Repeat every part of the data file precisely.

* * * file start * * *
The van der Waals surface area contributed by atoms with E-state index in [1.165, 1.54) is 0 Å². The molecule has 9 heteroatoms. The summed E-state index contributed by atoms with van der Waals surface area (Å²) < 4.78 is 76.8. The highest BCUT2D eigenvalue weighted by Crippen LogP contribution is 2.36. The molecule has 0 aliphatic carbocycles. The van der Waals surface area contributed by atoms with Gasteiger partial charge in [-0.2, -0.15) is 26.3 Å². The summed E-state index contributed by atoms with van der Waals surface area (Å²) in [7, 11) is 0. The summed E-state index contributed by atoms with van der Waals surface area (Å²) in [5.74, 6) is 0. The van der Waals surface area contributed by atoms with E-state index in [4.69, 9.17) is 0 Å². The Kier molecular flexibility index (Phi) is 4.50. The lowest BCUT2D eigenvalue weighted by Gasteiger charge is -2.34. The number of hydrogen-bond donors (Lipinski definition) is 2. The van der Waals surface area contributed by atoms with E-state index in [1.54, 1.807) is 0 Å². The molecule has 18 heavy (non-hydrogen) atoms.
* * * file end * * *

The van der Waals surface area contributed by atoms with E-state index in [1.165, 1.54) is 0 Å². The molecule has 9 heteroatoms. The summed E-state index contributed by atoms with van der Waals surface area (Å²) < 4.78 is 76.8. The highest BCUT2D eigenvalue weighted by Crippen LogP contribution is 2.36. The molecule has 0 aliphatic carbocycles. The van der Waals surface area contributed by atoms with Gasteiger partial charge in [-0.2, -0.15) is 26.3 Å². The summed E-state index contributed by atoms with van der Waals surface area (Å²) in [7, 11) is 0. The summed E-state index contributed by atoms with van der Waals surface area (Å²) in [5.74, 6) is 0. The van der Waals surface area contributed by atoms with E-state index in [4.69, 9.17) is 0 Å². The Kier molecular flexibility index (Phi) is 4.50. The lowest BCUT2D eigenvalue weighted by Gasteiger charge is -2.34. The number of hydrogen-bond donors (Lipinski definition) is 2. The van der Waals surface area contributed by atoms with E-state index in [1.54, 1.807) is 0 Å². The molecule has 18 heavy (non-hydrogen) atoms.